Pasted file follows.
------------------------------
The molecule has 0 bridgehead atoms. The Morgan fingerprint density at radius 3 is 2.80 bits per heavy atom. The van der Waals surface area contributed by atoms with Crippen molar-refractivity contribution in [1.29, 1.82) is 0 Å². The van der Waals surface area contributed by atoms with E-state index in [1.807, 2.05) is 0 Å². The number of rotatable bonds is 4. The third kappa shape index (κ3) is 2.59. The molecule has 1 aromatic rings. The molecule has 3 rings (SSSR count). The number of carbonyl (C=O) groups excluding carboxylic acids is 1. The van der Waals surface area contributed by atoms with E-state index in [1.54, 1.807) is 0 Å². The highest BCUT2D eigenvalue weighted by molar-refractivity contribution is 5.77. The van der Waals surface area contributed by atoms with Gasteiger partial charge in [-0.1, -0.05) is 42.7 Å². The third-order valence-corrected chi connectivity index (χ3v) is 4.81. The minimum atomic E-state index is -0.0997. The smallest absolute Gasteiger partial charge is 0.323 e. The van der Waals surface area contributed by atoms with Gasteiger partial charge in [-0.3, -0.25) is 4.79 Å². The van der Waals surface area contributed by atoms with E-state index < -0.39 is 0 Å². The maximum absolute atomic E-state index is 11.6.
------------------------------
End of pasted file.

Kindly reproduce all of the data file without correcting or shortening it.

The molecule has 0 bridgehead atoms. The Morgan fingerprint density at radius 3 is 2.80 bits per heavy atom. The van der Waals surface area contributed by atoms with Crippen molar-refractivity contribution in [1.29, 1.82) is 0 Å². The van der Waals surface area contributed by atoms with E-state index in [1.807, 2.05) is 0 Å². The number of rotatable bonds is 4. The third kappa shape index (κ3) is 2.59. The molecule has 1 aromatic rings. The molecule has 3 rings (SSSR count). The number of carbonyl (C=O) groups excluding carboxylic acids is 1. The van der Waals surface area contributed by atoms with E-state index in [1.54, 1.807) is 0 Å². The highest BCUT2D eigenvalue weighted by molar-refractivity contribution is 5.77. The van der Waals surface area contributed by atoms with Gasteiger partial charge in [-0.1, -0.05) is 42.7 Å². The third-order valence-corrected chi connectivity index (χ3v) is 4.81. The minimum atomic E-state index is -0.0997. The smallest absolute Gasteiger partial charge is 0.323 e. The van der Waals surface area contributed by atoms with Gasteiger partial charge in [-0.3, -0.25) is 4.79 Å². The van der Waals surface area contributed by atoms with E-state index < -0.39 is 0 Å². The maximum absolute atomic E-state index is 11.6.